Spring flood haunts school in autumn

By Rachael Scarborough King, Register Staff

GUILFORD – April’s heavy flooding left its mark on Elisabeth C. Adams Middle School in the form of potentially dangerous black mold in a basement classroom.

A month after discovering the problem, school officials are working to clean up the mold and get students and teachers back into their regular classrooms, Superintendent of Schools Thomas Forcella said.

An initial air quality test has determined that the mold is not airborne, Forcella said. He added that there have been no more illnesses than usual in the first few weeks of the school year.

“We did check the air in the basement to see if any of the spores were in the air (and) if there was any cause for concern regarding the mold and the air quality,” he said. “One of the tests they use is to compare it to the outside air, and actually there’s less mold inside the basement than there was outside.”

Mold can cause allergic reactions and exacerbate respiratory illnesses like asthma.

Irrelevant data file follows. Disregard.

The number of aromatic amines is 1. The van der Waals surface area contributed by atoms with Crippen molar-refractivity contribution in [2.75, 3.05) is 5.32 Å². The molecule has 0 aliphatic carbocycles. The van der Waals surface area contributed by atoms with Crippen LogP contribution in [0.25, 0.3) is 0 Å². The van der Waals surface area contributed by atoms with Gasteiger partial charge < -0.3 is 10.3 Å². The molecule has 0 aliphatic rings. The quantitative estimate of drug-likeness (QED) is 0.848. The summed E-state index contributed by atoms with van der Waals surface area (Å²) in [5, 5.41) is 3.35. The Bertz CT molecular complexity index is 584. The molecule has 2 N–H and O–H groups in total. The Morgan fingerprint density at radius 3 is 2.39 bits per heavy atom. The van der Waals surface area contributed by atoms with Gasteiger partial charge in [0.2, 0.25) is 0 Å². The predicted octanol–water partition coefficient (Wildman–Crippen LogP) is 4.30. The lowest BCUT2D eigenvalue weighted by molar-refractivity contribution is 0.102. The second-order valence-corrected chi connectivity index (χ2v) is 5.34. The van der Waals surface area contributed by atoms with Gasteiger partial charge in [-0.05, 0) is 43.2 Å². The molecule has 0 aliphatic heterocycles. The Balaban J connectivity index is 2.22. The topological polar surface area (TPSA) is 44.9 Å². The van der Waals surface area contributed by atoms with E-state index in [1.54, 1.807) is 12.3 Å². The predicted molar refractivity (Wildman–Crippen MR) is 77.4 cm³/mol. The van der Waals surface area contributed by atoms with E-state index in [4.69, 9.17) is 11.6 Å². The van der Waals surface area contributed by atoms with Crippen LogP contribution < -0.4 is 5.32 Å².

Forcella said that workers found the mold behind wallboard in the basement while doing repairs.

A severe April rainstorm left about 4 inches of water in the basement.

For now, administrators have moved all students and staff out of the basement, which houses six classes and a few offices. But since most of the school’s other classrooms are full, the teachers and students have to move around throughout the school day.

“Unfortunately there’s not space available, so the teachers had to put supplies and materials on carts and then move from classroom to classroom wherever there was an open space,” Forcella said.

He added that he hopes the analysis and cleanup will be completed within the next few weeks.

Once the district receives the results of the mold testing, it will know where it needs to remove wallboard and disinfect classrooms.

Forcella said that, in his two years as superintendent in Guilford, the basement at Adams Middle School has flooded twice. No other schools in the district have flooding issues.

Officials are hoping to work with the town engineer to try to prevent the problem in the future.

For now, they will monitor the situation and immediately look for mold if the basement floods.

“It will happen again if it floods again – especially in the spring and then over the summer with the humidity, it’s a breeding ground for mold,” Forcella said. “As long as we can prevent the flooding, we can prevent the mold.”

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